For example, Mr. Khay Bee resides in Lagos State and acquired shares in Zenith Bank Plc for N100,000 in 2003. He sells these shares in June 2023 for N50,000,000. He then immediately acquires fresh shares in Zenith Bank Plc for N60,000,000 to enable him continue his business expansion.

If Mr. Khay Bee makes a claim to the Lagos State Internal Revenue Service (LIRS) for rollover relief, he would be deemed to have made zero loss or gain from his disposal of the shares initially acquired for N100,000. The transaction would also be treated as though the cost of acquiring the new shares (N60m) were reduced by the difference between the actual proceeds of disposing the old shares (N50m) and the value of the proceeds which he is treated as receiving under section 31(1)(a) of the CGTA (N100,000), which will equal (N49.9m). This amount (N49.9m) will be deducted from the cost of the new asset for capital allowances and CGT purposes.

Companies Income Tax (CIT)[8]

To strengthen enforcement of CIT filing obligations in the shipping, air transport, “and other relevant sectors”, the FA23 mandates regulatory agencies (such as the Federal Ministry of Transport, Nigerian Airspace Management Agency, Nigerian Maritime Administration and Safety Agency, Nigerian Ports Authority, etc.) to require the presentation by taxable companies (associated with transport by sea and air, or relating to port or airport) of evidence of income tax filing, and tax clearance certificates.[9]

This requirement is crucial to business continuity or the obtaining of relevant approvals and permits such as the air operator’s certificate, air transport license, permit for non-commercial flight, shipping company/agency license, shipping chandler license, etc.

Previously, capital allowances were claimable on plant and machinery (such as equipment, business vehicles, etc.) at the rate of 10%.[10] Rural investment allowance was also claimable by a company which incurs capital expenditure on provisions of facilities such as electricity, water, tarred road, or telephone for the purpose of trade or business at rates ranging between 5 to 100% of the amounts of such expenditure.[11] The FA23 has abolished both allowances.[12]

Hotels were entitled to 25% CIT exemption from incomes in convertible currencies derived from tourists stashed in a reserved fund to be used within 5 years for tourism development.[13] The FA23 has now abolished this exemption. Despite this change, hotels with such funds may continue to enjoy the exemption until the 5-year period elapses or until the funds are fully utilised, whichever occurs earlier.[14] By its Public Notice released on 10th June 2023[15] (hereinafter called “the FIRS J23 Notice”), the FIRS has clarified that the said exemption will no longer be available for tax returns becoming due in respect of accounting period ending or after 1st July 2023.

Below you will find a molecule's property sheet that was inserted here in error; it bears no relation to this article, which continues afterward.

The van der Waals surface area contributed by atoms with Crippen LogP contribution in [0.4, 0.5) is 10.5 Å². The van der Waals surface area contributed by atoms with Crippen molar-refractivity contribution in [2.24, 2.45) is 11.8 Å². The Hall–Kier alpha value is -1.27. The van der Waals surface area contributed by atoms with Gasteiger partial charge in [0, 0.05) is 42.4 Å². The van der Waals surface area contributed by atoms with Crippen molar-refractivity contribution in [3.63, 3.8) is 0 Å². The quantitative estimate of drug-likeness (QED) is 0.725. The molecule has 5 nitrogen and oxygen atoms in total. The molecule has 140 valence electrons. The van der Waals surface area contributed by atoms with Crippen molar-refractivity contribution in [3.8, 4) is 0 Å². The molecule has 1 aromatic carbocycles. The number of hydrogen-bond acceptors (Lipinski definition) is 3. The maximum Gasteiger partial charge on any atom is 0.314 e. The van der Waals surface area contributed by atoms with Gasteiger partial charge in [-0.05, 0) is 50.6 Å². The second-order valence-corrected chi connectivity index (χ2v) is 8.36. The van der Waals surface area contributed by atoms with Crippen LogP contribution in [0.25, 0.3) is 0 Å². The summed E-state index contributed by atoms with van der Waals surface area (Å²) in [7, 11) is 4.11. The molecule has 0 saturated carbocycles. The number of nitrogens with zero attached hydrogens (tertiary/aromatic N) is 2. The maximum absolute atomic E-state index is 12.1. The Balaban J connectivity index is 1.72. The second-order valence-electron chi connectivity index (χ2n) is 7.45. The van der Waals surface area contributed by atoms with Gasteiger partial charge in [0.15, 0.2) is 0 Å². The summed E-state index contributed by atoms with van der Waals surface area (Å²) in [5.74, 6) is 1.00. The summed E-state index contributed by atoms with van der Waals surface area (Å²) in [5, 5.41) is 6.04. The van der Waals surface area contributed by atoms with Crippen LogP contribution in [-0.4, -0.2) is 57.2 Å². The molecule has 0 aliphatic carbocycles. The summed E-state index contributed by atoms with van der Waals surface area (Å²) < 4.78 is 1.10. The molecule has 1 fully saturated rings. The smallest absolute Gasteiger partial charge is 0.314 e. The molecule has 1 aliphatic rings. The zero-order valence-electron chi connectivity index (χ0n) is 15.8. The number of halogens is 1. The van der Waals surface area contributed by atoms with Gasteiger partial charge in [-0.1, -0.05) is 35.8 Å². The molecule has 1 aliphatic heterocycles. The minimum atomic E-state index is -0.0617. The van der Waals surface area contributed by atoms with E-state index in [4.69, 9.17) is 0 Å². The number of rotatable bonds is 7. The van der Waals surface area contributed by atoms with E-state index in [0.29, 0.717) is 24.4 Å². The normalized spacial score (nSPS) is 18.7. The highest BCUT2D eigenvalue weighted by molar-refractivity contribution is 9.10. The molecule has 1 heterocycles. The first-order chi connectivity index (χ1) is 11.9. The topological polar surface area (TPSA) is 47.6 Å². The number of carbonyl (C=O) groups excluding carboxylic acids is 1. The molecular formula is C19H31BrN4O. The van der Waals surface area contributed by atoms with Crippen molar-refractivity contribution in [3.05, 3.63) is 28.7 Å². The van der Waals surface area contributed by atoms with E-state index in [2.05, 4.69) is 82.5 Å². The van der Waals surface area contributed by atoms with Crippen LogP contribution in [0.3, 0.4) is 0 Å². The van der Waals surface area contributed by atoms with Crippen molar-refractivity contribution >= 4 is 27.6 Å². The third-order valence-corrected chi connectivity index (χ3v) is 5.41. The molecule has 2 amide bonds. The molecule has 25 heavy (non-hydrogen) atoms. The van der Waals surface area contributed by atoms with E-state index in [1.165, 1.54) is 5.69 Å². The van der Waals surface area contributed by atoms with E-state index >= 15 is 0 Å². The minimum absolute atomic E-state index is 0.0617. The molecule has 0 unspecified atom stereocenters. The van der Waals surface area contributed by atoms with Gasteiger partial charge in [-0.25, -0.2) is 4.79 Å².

It is advised that the FIRS is circumspect in the administration of this aspect of its latest public notice. The clear provision of the FA23 is to the effect that “a company that has set aside reserved funds shall continue to enjoy the exemption until the funds are fully utilized or the five years limit has elapsed, whichever occurs first”, not “until 1st July 2023”. Should a controversy arise, the FIRS must be ready to yield to the express provisions of the FA23 or risk getting any affected assessment set aside by Tax Appeal Tribunal.

Previously, the amount of capital allowances deductible from the assessable profits of agro-allied and manufacturing companies could exceed 66.67% of the assessable profits.[16] By the FA23, companies engaged in upstream and midstream gas operations as defined by relevant statutes are now included.

Customs and Excise

Goods imported into Nigeria from outside Africa now attract an additional 0.5% levy. The proceeds of this tax are aimed at settling financial obligations to African multilateral institutions.[17]

In addition, all services including telecommunication services are now liable to excise duty at rates to be prescribed by the President.[18]

Personal Income Tax (PIT)

The Finance Act 2020 (FA20) previously redefined the pre-2020 tax provisions applicable to tax deductions on paid insurance premiums. It allowed deductions of the annual amount of any premium paid by an individual (during the year preceding the year of assessment) to an insurance company:

  1. in respect of insurance on his life or the life of his spouse; or
  2. of a contract for a deferred annuity on his own life or the life of his spouse.[19]